35 Groenewald, "Ethics of the Psalms," 428.
36 Paula McNutt, Reconstructing the Society of Ancient Israel (Louisville, Ky.: Westminster John Knox Press, 1999 I London: SPCK, 1999), 197.
37 McNutt, Reconstructing, 195.
38 For the translation of as "what is right," see also Isa 45:19. See the Bible Works 8 programme.
39 See DeClaissé-Walford, "Intertextual Reading," 150.
40 McNutt, Reconstructing, 196-197.
41 Erich Zenger, Die Nacht wird leuchten wie der Tag: Psalmenauslegungen (Freiburg: Herder, 1997), 219.
42 Thomas Römer, The So-called Deuteronomistic History: A Sociological, Historical and Literary Introduction (London: T&T Clark International, 2005), 169, 171.
43 See Lev 25:29-34.
44 Douglas A. Knight, Law, Power and Justice in Ancient Israel (Louisville, Ky.: Westminster John Knox Press, 2011), 202.
45 McNutt, Reconstructing, 200-202.
46 Statistics South Africa (Stats SA), Social Profile of Vulnerable Groups in South Africa 2002-2011 (Pretoria: Statistics South Africa, 2012), 13.
47 Stats SA, Social Profile, 71.
48 Stats SA, Social Profile, 11.
49 Stats SA, Social Profile, 11.
50 Joseph Edozien, "Ending Economic Apartheid," 1 [cited 20 February 2014]. Online: http://www.sane.org.za/docs/eeashortversion.pdf.
51 Naomi Klein, "Democracy Born in Chains: South Africa's Constricted Freedom," in The Shock Doctrine: The Rise of Disaster Capitalism (ed. Naomi Klein; New York: Metropolitan Books, Henry Holt and Company, LLC, 2007), 204.
52 Gareth Newham, "Why is Corruption Getting Worse in South Africa?" 1 [cited 15 March 2015]. Online: http://www.corruptionwatch.org.za/content/why-corruption-getting-worse-south-africa.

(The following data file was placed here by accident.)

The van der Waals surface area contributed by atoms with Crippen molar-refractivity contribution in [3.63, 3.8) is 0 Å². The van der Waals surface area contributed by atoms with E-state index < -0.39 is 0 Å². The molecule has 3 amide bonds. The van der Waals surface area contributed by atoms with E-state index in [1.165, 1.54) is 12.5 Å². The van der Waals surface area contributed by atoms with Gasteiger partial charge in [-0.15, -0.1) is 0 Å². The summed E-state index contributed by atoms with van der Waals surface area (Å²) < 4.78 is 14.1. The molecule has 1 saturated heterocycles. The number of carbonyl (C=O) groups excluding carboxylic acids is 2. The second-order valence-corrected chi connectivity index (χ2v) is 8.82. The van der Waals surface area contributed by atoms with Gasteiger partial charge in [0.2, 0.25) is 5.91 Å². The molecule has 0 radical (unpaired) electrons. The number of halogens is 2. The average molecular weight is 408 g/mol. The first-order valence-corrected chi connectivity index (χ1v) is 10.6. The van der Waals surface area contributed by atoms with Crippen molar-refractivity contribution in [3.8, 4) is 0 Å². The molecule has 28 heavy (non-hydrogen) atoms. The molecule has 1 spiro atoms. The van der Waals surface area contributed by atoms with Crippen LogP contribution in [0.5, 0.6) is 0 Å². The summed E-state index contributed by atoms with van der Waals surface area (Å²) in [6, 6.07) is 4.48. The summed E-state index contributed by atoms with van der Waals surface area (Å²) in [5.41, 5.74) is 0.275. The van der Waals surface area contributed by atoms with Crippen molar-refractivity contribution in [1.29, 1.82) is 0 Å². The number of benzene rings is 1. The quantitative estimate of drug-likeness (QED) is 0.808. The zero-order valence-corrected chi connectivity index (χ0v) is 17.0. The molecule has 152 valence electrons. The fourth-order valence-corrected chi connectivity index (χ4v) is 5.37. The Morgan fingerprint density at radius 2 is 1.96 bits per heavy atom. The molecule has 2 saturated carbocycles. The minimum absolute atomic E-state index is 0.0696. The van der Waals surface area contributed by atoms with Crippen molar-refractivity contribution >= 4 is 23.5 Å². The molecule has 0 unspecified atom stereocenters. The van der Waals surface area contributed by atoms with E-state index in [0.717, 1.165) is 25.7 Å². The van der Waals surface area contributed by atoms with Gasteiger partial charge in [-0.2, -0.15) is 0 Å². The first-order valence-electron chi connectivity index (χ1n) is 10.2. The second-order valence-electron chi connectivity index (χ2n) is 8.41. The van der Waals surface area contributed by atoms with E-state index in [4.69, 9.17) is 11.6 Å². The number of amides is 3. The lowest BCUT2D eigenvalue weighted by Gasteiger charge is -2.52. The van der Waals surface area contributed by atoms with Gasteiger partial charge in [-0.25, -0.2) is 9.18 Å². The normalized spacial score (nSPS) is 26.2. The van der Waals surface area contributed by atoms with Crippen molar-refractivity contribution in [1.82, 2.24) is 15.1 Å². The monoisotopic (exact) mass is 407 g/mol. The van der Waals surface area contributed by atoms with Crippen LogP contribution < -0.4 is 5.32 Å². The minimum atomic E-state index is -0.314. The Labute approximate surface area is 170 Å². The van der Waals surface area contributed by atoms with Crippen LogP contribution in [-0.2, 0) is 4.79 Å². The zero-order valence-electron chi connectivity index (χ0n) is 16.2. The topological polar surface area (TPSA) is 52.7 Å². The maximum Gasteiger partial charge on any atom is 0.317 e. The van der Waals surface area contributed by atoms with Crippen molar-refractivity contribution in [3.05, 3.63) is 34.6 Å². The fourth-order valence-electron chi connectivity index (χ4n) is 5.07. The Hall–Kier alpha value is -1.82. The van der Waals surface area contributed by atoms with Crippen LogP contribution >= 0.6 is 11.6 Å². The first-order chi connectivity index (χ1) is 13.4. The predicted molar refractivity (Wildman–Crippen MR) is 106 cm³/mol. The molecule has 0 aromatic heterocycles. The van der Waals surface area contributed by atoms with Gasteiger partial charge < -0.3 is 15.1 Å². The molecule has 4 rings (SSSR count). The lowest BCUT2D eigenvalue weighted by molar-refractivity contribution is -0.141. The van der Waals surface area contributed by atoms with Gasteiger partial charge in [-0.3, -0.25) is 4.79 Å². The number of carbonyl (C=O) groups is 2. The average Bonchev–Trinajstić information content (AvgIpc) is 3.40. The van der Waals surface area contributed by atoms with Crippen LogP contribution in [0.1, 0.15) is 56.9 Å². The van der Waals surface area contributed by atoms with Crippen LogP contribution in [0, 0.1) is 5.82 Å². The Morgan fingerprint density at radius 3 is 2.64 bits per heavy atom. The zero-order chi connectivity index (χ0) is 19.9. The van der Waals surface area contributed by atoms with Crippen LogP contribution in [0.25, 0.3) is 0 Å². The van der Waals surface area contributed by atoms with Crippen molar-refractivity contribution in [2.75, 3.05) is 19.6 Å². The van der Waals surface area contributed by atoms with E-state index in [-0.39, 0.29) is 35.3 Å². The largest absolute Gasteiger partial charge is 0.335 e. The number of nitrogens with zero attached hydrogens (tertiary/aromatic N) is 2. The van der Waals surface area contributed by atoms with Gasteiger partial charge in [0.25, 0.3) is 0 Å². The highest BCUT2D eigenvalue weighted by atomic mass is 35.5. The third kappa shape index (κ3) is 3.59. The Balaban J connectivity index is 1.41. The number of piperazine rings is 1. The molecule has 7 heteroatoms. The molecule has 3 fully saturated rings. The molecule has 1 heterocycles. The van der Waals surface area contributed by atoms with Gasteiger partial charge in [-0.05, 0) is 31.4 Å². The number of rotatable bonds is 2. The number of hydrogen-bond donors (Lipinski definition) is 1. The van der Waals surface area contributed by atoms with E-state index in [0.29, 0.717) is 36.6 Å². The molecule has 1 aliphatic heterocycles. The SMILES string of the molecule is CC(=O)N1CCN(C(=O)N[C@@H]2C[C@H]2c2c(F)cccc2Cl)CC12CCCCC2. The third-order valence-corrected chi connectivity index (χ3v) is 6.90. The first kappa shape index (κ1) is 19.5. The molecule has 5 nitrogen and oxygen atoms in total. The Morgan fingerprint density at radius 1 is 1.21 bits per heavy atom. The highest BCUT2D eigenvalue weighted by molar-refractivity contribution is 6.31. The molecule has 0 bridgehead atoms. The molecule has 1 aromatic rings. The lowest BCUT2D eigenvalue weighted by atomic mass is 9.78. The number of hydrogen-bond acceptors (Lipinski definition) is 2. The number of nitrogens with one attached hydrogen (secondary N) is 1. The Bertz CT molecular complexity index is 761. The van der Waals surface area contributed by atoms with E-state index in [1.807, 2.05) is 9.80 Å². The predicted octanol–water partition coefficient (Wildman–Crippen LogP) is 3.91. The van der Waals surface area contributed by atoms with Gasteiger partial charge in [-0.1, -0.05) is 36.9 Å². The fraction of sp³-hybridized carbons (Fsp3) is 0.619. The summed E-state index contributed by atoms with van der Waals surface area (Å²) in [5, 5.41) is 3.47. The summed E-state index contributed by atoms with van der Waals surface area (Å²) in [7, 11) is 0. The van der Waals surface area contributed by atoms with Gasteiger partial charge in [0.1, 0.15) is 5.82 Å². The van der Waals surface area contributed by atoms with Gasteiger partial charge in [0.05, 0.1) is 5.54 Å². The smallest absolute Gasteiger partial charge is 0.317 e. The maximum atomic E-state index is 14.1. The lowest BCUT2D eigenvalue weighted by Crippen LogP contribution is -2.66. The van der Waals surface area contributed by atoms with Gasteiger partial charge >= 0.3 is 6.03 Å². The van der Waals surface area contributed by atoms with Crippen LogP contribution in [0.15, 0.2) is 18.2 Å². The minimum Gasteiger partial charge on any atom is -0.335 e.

53 Chris Ndaliso, "Land Fraud Case Set for 2012," The Witness (3 October 2011): 1; cf. Eddie Mohoebi, Forfeiture Unit Seizes 2 KwaZulu-Natal Farms as Department Intensifies its Fight Against Fraud and Corruption (Pretoria: DRDLR, 2011), 1-3; Jacob G. Zuma, Written Replies by President Zuma Submitted to Parliament: 30 September 2012 (Pretoria: The Presidency, Republic of South Africa, 2012), 2.
54 Ndikho Mtshiselwa, "A Post-apartheid Nation in Chains? Relevance of Lucky Dube's Mickey Mouse Freedom in Reconfiguring Forms of Oppression in South Africa Today," StHistE 40/1 (2014): 71.
55 Mtshiselwa, "Post-Apartheid Nation," 71.
56 Cf. Neh 5:10-12.
57 Ndikho Mtshiselwa, "A Re-Reading of 1 Kings 21:1-29 and Jehu's Revolution in Dialogue with Farisani and Nzimande: Negotiating Socio-economic Redress in South Africa,"
ΟΤΕ2ΊΙΙ(2014): 212.
58 McNutt links the issue of poverty and loss of land in Yehud. See McNutt, Reconstructing, 196-197.
59 Leepo Modise and Ndikho Mtshiselwa, "The Natives Land Act of 1913 Engineered the Poverty of Black South Africans: A Historico-ecclesiastical Perspective," StHistE 39/2 (2013): 376.
60 Madipoane Masenya (ngwan'a Mphahlele), "Eating the Louse and Its Larva! The Indignity of Poverty as Embedded within Selected African and Old Testament Proverbs," Scriptura 111/3 (2012): 453.